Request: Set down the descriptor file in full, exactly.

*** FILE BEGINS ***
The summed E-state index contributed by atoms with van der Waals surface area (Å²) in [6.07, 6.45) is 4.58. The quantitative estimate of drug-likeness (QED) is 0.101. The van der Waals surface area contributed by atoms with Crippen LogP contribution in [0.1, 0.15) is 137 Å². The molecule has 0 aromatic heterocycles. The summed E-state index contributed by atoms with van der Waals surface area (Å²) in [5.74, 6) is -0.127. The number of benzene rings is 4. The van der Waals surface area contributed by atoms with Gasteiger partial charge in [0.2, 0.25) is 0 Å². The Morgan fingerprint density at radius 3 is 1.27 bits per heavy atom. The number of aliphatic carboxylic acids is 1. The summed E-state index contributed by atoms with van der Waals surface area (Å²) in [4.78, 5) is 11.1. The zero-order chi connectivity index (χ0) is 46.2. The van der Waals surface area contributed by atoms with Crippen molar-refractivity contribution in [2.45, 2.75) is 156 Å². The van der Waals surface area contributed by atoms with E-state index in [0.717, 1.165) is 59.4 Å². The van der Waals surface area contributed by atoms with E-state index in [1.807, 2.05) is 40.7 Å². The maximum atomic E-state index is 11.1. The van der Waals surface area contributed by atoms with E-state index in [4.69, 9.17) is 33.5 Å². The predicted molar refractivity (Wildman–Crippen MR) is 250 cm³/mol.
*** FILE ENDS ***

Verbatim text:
The summed E-state index contributed by atoms with van der Waals surface area (Å²) in [6.07, 6.45) is 4.58. The quantitative estimate of drug-likeness (QED) is 0.101. The van der Waals surface area contributed by atoms with Crippen LogP contribution in [0.1, 0.15) is 137 Å². The molecule has 0 aromatic heterocycles. The summed E-state index contributed by atoms with van der Waals surface area (Å²) in [5.74, 6) is -0.127. The number of benzene rings is 4. The van der Waals surface area contributed by atoms with Gasteiger partial charge in [0.2, 0.25) is 0 Å². The Morgan fingerprint density at radius 3 is 1.27 bits per heavy atom. The number of aliphatic carboxylic acids is 1. The summed E-state index contributed by atoms with van der Waals surface area (Å²) in [4.78, 5) is 11.1. The zero-order chi connectivity index (χ0) is 46.2. The van der Waals surface area contributed by atoms with Crippen molar-refractivity contribution in [2.45, 2.75) is 156 Å². The van der Waals surface area contributed by atoms with E-state index in [0.717, 1.165) is 59.4 Å². The van der Waals surface area contributed by atoms with E-state index in [1.807, 2.05) is 40.7 Å². The maximum atomic E-state index is 11.1. The van der Waals surface area contributed by atoms with E-state index in [4.69, 9.17) is 33.5 Å². The predicted molar refractivity (Wildman–Crippen MR) is 250 cm³/mol.